Isaac Babel’s Fiddle, her first collection, published in Adelaide in 1975, brings together poems on the themes of ancestry, pogroms, maternity, literature, music, life in the American Midwest of small towns and tornados; creativity, faculty and campus life, and other matters, in registers that range from the lyric to the satirical, with many shades between. I remember the excitement I felt, coming across the title of this collection. As a student of Russian literature, I’d been reading Babel’s collection of stories, Red Cavalry, based on his experiences as a Jew who rode as a journalist with Budyonny’s Cossack cavalry in the post-revolutionary Soviet-Polish war, committing atrocities against the Jews of the Pale in the process. Babel had discarded his violin in favour of literature. Paradox, contradiction and the irreconcilable are grist for Zwicky’s mill, as the magisterial “Kaddish” was to demonstrate. The poems in this first collection tend not to be lengthy, “A Midwestern Wife” being one of a few exceptions. Sequences of poems include “Emily Dickinson Judges the Bread Division at the Amherst Cattle Show, 1858” which might be read as a cryptic poetic. What other commentators have identified as Zwicky’s “ear for place” is already apparent, as is her ear for the vernacular.

 

Kaddish and Other Poems (UQP 1982), Zwicky’s second collection, is with good reason considered her breakthrough book. It contains two powerful sequences of poems, Kaddish, for her father — her unorthodox take on the Jewish traditional prayer for the dead, which is at the same time “a hymn of praise to God and a celebration of all creation” (Zwicky); and Ark Voices, in which her exuberant energy and inventiveness come to the fore. Lord, the cleaning’s nothing./ What’s a pen or two?/Even if the tapir’s urine/ Takes the paint clean off/ There’s nothing easier.// But sir, the care! (“Mrs Noah Speaks”) The poems that follow the redoubtable Mrs Noah’s vernacular litany of woes are in the first-person voices of animals: “Lemur”, “Bat” (by day I hang/ like one condemned/ to die)’; “Mouse”, “Mink” (fury of frisk and gore/ and the long strong smell/ of a death.); “Wolf-Song”, “Tiger”, “Hippo Sonnets”, “Giraffe” (Motionless mottle/ I blend: am/ sun-patches/ leaf-clusters/ everything/ nothing); “Whale Psalm”, “Elephant”. Each of these poems is distinctive; the menagerie is portrayed in text of diverse forms, for example “Wolf-Song”, where the singer has lost his true love to hunters and vows to avenge her, employing a traditional ballad form that is effortlessly sustained.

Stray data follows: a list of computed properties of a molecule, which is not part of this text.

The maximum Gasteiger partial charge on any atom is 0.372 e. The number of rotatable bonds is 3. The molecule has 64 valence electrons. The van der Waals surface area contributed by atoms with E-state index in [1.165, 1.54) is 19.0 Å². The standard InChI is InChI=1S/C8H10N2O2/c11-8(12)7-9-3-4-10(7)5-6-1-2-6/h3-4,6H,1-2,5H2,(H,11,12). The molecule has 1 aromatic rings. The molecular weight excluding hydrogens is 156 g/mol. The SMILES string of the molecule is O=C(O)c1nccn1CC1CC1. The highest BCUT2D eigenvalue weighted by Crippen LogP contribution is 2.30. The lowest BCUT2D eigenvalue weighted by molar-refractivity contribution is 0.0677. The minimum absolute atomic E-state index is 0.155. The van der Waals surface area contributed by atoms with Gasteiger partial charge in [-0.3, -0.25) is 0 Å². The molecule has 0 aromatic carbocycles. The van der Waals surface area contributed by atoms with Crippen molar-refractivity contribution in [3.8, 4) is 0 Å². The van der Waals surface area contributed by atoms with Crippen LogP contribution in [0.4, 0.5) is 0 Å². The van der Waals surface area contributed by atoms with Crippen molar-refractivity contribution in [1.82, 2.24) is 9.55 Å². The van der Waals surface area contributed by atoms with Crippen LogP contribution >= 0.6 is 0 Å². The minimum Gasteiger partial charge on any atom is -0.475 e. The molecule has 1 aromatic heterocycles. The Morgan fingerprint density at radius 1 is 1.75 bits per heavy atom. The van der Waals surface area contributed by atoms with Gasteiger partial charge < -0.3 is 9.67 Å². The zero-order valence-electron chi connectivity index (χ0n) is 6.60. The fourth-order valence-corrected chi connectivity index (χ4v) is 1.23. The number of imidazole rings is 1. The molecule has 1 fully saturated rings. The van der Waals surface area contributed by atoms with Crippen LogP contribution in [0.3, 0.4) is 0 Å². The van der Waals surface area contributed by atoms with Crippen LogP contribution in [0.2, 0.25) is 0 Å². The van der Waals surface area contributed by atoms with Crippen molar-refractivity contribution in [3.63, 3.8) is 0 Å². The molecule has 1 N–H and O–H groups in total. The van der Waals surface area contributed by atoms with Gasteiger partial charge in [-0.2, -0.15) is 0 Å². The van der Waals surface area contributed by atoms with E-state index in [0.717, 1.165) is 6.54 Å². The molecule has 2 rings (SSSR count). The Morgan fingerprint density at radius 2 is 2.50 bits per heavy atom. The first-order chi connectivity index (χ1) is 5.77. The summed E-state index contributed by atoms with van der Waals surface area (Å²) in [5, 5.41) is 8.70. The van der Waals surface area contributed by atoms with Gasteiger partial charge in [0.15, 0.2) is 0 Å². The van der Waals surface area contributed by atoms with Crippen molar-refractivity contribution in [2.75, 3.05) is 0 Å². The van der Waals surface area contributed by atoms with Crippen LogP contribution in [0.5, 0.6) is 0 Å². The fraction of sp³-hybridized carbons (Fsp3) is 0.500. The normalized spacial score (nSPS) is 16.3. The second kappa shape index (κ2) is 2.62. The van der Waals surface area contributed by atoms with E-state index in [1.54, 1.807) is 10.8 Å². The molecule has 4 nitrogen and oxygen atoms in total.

Whose blood is this in the forest?

What moon shines clear in the sky?

Though I have to wait out seven years

The hunters will surely die

The hunters will surely die.

 

Pretentious poets are satirised in “The Poet Gives a Reading” and “The Poet Puts It Away”, before, in an abrupt change of tone, the collection ends with “The Poet Asks Forgiveness”.

 

The third and largest collection, Ask Me (1990), is one I sub-edited for UQP. My first meeting with the poet took place at the Queensland Art Gallery, where she gleefully and illegally insisted on paddling in the pelican pool (the pelicans are bronze ones), to cool her hot, dusty feet. The sequence titled “China Poems” opens this collection, followed by a series on Hindu deities under the title “The Temple, Somnapura”: “Ganesh”, “Vishnu”, “Siva”, “Devi”. Fascinated by other cultures which she does not presume to know, Zwicky is very much the outsider (a lifelong role she consciously embraces) in China, and in the temple poems is drawn into a cosmic dance in contemplation of unfamiliar deities.